Our mission is to develop new medical devices for cardiovascular research and medicine to improve patient outcomes.
We focus on creating new medical devices for two major goals; 1) to design new biomimetic model systems that replicate clinically relevant environments to improve research and development of new therapies and devices, and 2) to develop new materials to make medical devices to reduce their complications.
The team uses cutting-edge bioengineering tools to develop new models and materials. We use the models to evaluate materials and understand the interplay of events in disease progression and at the biomaterial interface. Using this strategy, we aim to improve medical device function as well as create novel devices, diagnostics and drug and non-drug-based avenues for therapies.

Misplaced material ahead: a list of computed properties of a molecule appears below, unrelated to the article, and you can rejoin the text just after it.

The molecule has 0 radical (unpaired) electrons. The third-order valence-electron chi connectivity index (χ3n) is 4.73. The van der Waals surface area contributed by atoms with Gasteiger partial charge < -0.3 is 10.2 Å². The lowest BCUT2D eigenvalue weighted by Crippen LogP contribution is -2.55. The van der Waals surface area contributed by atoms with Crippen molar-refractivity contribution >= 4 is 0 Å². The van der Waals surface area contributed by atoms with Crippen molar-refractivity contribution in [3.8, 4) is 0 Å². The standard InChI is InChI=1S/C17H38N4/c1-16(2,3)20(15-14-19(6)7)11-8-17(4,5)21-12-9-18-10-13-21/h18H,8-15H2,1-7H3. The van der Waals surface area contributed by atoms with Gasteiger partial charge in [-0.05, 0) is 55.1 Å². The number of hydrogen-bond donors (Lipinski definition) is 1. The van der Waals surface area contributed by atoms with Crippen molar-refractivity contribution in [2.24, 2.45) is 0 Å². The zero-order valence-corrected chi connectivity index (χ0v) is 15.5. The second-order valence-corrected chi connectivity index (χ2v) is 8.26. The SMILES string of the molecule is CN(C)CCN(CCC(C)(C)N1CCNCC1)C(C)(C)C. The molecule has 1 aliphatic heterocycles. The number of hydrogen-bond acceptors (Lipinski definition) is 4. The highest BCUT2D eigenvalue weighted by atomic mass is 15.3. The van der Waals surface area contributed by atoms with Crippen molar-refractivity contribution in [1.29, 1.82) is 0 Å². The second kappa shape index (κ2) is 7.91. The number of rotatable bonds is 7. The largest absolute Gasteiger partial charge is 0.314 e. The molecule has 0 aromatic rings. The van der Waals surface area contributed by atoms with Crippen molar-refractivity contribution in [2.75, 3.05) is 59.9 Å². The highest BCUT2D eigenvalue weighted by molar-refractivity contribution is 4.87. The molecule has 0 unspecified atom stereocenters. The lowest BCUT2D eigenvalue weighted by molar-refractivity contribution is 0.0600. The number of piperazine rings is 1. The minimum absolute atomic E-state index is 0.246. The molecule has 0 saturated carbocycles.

Cardiovascular disease remains the leading cause of death worldwide despite tremendous success in new therapeutics and technologies in recent decades.
One reason for this is because we do not fully understand disease progression and side effects of interventions. Many drugs and medical devices that look promising during development, however, do not show efficacy in the clinic. Drugs fail to reduce disease burden. Medical devices cause complications such as blood clotting (thrombosis) and require patients to receive blood thinning drugs as mitigation. This failure is largely to do with the fact that many model systems we use to evaluate drugs and devices in the laboratory do not adequately replicate clinical conditions.
We use engineering principles to replicate clinical conditions, such as blood flow, in the laboratory on a small scale. We also take inspiration from nature to design new materials to be used in medical devices to reduce their side effects.